Restoring America's Neighborhoods: How Local People Make a Difference

Restoring America's Neighborhoods: How Local People Make a Difference

Restoring America's Neighborhoods: How Local People Make a Difference

Restoring America's Neighborhoods: How Local People Make a Difference

Synopsis

The author profiles 24 examples of people who live or work in blighted, or crime-battered areas across the United States. Through in-depth interviews he shows how these citizens have fought to make a difference in the quality of their neighbourhoods and the lives of the residents.

Excerpt

We like passion in our lives, but not in our neighborhoods. Americans want their neighborhoods quiet, stable, tidy, and, above all, safe. Since eighty-five people out of one hundred rate their neighborhood as of "excellent" or "good" quality, most Americans seem to be getting what they want. the remaining 15 percent rate their neighborhood as of "fair" or "poor" quality. I call them "multiple hazard" or "stressed" neighborhoods because they contain so many dangers. This description of a poor- quality neighborhood from an elderly African American resident of Chester, Pennsylvania, is illustrative:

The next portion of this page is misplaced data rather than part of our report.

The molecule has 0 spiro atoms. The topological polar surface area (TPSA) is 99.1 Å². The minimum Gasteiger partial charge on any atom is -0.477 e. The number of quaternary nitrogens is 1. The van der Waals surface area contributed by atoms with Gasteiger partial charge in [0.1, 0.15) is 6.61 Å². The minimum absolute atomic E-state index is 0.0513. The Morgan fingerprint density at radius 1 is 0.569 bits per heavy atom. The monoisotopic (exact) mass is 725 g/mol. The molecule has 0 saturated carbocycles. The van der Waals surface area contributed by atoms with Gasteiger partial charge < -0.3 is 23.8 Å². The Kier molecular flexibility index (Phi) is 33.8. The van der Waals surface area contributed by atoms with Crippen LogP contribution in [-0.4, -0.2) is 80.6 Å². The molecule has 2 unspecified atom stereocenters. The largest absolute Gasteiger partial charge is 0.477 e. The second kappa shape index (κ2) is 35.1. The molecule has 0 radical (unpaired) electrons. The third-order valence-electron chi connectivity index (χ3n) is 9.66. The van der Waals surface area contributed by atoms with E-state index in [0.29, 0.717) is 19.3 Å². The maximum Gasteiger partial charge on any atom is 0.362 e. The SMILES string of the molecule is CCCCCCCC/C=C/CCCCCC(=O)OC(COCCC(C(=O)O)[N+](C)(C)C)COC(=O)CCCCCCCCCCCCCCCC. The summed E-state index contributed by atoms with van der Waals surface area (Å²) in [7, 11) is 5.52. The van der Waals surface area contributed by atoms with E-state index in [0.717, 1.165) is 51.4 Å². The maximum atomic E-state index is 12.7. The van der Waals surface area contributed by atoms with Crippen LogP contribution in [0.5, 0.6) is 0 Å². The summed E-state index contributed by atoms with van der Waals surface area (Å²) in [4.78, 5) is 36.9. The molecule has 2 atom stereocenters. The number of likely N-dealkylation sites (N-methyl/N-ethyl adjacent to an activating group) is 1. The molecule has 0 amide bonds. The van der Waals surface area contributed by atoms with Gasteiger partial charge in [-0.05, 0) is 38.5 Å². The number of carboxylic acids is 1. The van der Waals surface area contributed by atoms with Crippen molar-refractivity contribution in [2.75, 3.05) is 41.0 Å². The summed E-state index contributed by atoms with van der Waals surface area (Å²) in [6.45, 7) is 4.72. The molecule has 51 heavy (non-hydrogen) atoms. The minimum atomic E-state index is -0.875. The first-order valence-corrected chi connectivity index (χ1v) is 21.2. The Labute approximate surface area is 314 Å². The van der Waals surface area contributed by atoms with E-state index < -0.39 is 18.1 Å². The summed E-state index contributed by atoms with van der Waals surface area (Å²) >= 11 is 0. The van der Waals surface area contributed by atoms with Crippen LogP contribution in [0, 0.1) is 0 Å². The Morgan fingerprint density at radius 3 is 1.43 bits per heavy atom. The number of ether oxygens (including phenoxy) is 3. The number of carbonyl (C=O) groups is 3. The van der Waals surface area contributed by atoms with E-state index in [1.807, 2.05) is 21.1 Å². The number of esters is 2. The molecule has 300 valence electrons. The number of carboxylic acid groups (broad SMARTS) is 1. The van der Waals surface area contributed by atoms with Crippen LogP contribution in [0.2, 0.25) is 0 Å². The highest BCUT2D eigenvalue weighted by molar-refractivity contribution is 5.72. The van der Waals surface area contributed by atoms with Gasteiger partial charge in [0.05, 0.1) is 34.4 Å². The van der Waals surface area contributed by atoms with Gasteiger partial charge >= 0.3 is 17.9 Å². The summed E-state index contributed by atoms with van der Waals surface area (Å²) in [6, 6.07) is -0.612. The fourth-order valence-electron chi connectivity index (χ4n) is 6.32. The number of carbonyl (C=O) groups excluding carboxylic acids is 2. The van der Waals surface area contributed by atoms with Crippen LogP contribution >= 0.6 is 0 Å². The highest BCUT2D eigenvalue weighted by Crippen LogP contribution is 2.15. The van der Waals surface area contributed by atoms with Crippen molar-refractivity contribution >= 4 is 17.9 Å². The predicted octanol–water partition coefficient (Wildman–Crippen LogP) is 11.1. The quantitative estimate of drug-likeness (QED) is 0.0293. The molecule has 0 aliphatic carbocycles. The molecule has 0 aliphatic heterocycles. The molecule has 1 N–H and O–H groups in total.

I live in the worst neighborhood anyone could live in. Drive-by shootings, car thefts, young children destroying property, not enough lights, unruly patrons from the local bar. There are drugs, trash in the streets, and odors from rotting garbage. Our property value is zero. This neighborhood is a hazard, and none of the residents deserve it.

I have been in his neighborhood three times. It makes me feel like I'm sitting on top of a ticking time bomb; I never relax. Among the more than three thousand Americans I have surveyed across the United States during the last ten years, I have yet to find anyone who rated his or . . .

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